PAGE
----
My longtime good friend Bill Otis has written a very clever “quick-hitter” baker’s dozen reasons to oppose sentencing “reform” (his scare quotes, literally and figuratively, not mine). As I have previously stated:
[S]entencing reform is a difficult issue. Some believe that our current sentencing regime is unfair, that too much discretion has been removed from judges, that the pendulum has swung too far in terms of imposing harsh sentences, and that increased incarceration has led to other inequities in our society. Others believe that increased incarceration and harsh sentences have taken some very dangerous people off of the streets and have resulted in dramatic decreases in crime, and that if such sentences are cut, crime may well increase to the detriment of society. I understand both of these perspectives and understand why people of good will passionately disagree about this issue.
As always, Bill makes some excellent points, some of which I agree with. For instance, Bill states that “Sentencing ‘reform’ has done a clever job of conflating itself with overcriminalization and overfederalization, but they are different problems with different solutions.” While I do believe that sentencing reform in the federal system is related to both of those issues, I agree with Bill that much of the overcriminalization and overfederalization problems deal with too many federal crimes (both statutory and regulatory) with weak or non-existent mens rea standards, which is conceptually different from sentencing issues and requires different solutions, some of which I have explored elsewhere (see here and here). It is my sincerest hope that Congress addresses those issues too, especially mens rea reform, since the time to do so is long overdue.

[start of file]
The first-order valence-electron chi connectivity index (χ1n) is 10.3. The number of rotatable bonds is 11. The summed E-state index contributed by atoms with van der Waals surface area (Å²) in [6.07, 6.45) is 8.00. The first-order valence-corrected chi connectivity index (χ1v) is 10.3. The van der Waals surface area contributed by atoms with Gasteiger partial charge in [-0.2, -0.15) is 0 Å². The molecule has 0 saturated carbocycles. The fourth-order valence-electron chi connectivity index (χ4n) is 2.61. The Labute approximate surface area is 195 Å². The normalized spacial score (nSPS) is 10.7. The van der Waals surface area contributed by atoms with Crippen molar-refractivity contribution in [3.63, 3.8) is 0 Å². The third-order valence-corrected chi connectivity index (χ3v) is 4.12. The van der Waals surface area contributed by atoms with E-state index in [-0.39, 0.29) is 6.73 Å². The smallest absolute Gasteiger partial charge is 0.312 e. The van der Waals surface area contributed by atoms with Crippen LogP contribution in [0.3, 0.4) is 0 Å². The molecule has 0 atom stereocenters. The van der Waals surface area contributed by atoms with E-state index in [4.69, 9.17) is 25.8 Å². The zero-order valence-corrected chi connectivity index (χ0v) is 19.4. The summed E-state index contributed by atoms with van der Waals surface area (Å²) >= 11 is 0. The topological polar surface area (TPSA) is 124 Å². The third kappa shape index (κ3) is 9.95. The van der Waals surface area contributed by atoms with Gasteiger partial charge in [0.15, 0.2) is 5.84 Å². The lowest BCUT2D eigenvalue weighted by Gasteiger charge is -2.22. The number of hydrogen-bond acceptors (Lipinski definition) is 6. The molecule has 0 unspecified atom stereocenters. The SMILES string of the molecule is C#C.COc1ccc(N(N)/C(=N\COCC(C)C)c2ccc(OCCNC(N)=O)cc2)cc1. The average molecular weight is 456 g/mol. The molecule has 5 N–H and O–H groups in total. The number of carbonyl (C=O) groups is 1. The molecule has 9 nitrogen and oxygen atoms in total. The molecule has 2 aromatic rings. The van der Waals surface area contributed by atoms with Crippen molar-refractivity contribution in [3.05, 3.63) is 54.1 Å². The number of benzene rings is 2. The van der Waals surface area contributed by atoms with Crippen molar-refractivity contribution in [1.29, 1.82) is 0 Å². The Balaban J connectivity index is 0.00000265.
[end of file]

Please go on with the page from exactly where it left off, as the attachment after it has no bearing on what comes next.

Nonetheless, with respect to many of the other arguments that Bill makes, there are other points worth considering too. For starters, Bill makes repeated references to hard drug traffickers and violent criminals and adds that a “good chunk of sentencing ‘reform’ is actually hard drug legalization-lite.” While there may be some who do favor legalizing or at least decriminalizing drugs who may also favor sentencing reform, that view is by no means universal. As I have also stated: